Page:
Stuck on East Burnside

Gridlock on my route from one home visit to another.  East 3rd and Burnside. Clutch, brake, clutch, accelerate.  Illness behind, illness ahead.  The Portland winter is dark and wet.  The gutters glisten from reflected headlights.  Not even the water moves fast here, pooling into the low spots, laconically swirling as a tire passes only to settle back with an oily sheen.  Abdominal pain was the complaint.  The final diagnosis after an hour in the apartment, talking and listening, examining some lab tests: constipation.

The inability to have regular bowel movements has emerged as America’s most common invented illness.  The mammalian bowel is built to move, constantly.  It starts moving before birth and keeps moving until death. Somehow the modern urban human has managed to slow and even stop this inevitable physiological process.  The societal cost of our constipated populace is outrageous.  I am currently providing home visits for the fragile elderly, trying to help them stay well and out of the hospital.  And believe me, constipation can put people straight into intensive care.  I have worked everywhere in medicine, from primary care to hospitalist to nursing homes.  Constipation gums up the works everywhere, causing pain, then nausea, escalating worry, escalating white blood counts, creating abnormal lab tests, all resulting in long and expensive medical examinations and CT scans with the final diagnosis: full of poop.

What created the constipation crisis?  Well, the opioid epidemic has not helped, as narcotics do slow the bowel, but most people who can’t go are not taking morphine.  No, the origins of bowel immobility lie in immobility itself.  Like most modern chronic diseases, we stop moving when we stopped moving.  The inactivity of the Western lifestyle is astounding and the consequences inevitable.  Never before in history have so many people moved so little.  We stare at computers, we drive cars, we take elevators. We operate machinery.  From a chair, pulling levers.  Kids don’t play outside or run around. Adults don’t walk to work or the store.  And the elderly often never even leave their chairs.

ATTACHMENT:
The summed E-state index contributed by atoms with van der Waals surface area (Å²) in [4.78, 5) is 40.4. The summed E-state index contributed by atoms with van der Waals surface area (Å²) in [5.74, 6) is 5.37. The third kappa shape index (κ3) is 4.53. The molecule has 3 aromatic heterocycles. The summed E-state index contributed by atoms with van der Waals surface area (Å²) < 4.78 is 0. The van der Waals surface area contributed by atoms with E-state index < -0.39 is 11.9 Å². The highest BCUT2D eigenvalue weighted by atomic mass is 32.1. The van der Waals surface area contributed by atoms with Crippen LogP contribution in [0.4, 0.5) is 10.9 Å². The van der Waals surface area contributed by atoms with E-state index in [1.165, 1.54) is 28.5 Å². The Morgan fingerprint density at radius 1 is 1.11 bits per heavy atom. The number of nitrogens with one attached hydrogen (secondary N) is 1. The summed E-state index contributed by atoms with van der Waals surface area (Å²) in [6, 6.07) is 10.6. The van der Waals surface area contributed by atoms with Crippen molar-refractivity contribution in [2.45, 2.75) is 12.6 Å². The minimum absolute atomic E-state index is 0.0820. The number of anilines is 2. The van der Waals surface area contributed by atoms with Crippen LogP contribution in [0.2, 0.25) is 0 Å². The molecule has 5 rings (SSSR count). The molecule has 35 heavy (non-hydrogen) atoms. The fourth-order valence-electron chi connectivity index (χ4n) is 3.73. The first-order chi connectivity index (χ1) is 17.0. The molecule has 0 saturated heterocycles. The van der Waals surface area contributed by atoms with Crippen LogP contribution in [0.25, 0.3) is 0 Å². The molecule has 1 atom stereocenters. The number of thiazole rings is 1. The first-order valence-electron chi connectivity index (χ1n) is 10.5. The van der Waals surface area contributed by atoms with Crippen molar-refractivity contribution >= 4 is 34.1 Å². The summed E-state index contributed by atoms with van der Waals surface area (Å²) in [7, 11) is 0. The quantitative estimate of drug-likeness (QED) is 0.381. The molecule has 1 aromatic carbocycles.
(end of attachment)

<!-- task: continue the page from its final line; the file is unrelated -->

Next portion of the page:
Hand in hand with immobility, our society has created processed food.  We stopped growing food, harvesting food, and even preparing food.  So prepared food appeared, and so we ate fewer fresh foods, with less fiber, and eventually… people don’t move, they eat starchy glue-like foods, and a cottage industry of laxatives and consultants was born.

The traffic on Burnside is constipated as well, not moving except in random fits and starts.  Traffic was meant to flow, just like the intestines.  When it does not, the result is irritation, just as in the colon where I have seen stool impactions create angry, red tissue, cramps, and pain.  They have the same ancestry, the constipated bowel and the gridlocked street.  The same factors created them: humanity’s immobility and poor urban planning.  If we walked or cycled to work there would be no jam up.  If we had planned smaller urban pockets that preserved agricultural areas, we would have fresh food with fiber to eat rather than endless shrink-wrapped starch.

Humanity suffers from many real maladies that occur due to biological inevitability.  Cancer, that most captivating of all diseases, appears to result in a random way from the structure of cell division and DNA storage.  Heart disease results from a side-effect of cholesterol which is required for cell membranes.  And so on for most human disease.  But not constipation.  Mammalian evolution never imagined constipation as an issue. As modern hygiene and antibiotics increased the human lifespan, still constipation only rarely occurred.  Until we outfoxed ourselves by creating too many modern conveniences, and sank inevitably into the comfortable couch of the 20th century.

Job security, I think, as I flick on the turn signal to finally exit this self-inflicted misery of East Burnside.  We have met the enemy, and he is us.

 

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